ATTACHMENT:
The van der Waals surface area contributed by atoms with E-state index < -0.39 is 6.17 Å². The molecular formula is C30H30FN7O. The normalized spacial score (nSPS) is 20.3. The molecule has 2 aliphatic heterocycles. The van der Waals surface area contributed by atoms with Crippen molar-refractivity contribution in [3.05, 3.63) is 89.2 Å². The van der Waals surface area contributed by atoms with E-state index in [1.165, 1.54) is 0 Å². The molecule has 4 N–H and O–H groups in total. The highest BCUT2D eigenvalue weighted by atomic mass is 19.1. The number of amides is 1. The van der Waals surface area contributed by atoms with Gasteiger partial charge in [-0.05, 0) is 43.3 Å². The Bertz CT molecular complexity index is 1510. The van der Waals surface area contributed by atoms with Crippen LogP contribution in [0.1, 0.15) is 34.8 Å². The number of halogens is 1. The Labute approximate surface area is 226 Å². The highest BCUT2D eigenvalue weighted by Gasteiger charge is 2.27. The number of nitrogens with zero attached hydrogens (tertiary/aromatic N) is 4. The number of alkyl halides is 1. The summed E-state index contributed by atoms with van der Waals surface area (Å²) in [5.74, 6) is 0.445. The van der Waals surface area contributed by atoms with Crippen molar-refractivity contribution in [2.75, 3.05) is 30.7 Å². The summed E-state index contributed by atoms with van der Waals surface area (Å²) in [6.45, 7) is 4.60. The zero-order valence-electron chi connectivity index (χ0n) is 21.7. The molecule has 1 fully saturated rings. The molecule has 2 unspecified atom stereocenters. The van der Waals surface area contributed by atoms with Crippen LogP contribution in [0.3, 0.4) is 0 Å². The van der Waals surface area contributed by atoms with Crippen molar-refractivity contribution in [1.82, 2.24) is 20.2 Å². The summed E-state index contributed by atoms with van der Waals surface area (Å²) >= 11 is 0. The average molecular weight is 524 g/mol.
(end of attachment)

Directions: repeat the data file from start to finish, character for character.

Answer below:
The van der Waals surface area contributed by atoms with E-state index < -0.39 is 6.17 Å². The molecular formula is C30H30FN7O. The normalized spacial score (nSPS) is 20.3. The molecule has 2 aliphatic heterocycles. The van der Waals surface area contributed by atoms with Crippen molar-refractivity contribution in [3.05, 3.63) is 89.2 Å². The van der Waals surface area contributed by atoms with E-state index in [1.165, 1.54) is 0 Å². The molecule has 4 N–H and O–H groups in total. The highest BCUT2D eigenvalue weighted by atomic mass is 19.1. The number of amides is 1. The van der Waals surface area contributed by atoms with Gasteiger partial charge in [-0.05, 0) is 43.3 Å². The Bertz CT molecular complexity index is 1510. The van der Waals surface area contributed by atoms with Crippen LogP contribution in [0.1, 0.15) is 34.8 Å². The number of halogens is 1. The Labute approximate surface area is 226 Å². The highest BCUT2D eigenvalue weighted by Gasteiger charge is 2.27. The number of nitrogens with zero attached hydrogens (tertiary/aromatic N) is 4. The number of alkyl halides is 1. The summed E-state index contributed by atoms with van der Waals surface area (Å²) in [5.74, 6) is 0.445. The van der Waals surface area contributed by atoms with Crippen molar-refractivity contribution in [2.75, 3.05) is 30.7 Å². The summed E-state index contributed by atoms with van der Waals surface area (Å²) in [6.45, 7) is 4.60. The zero-order valence-electron chi connectivity index (χ0n) is 21.7. The molecule has 1 fully saturated rings. The molecule has 2 unspecified atom stereocenters. The van der Waals surface area contributed by atoms with Crippen LogP contribution in [0.3, 0.4) is 0 Å². The van der Waals surface area contributed by atoms with Crippen molar-refractivity contribution in [1.82, 2.24) is 20.2 Å². The summed E-state index contributed by atoms with van der Waals surface area (Å²) >= 11 is 0. The average molecular weight is 524 g/mol.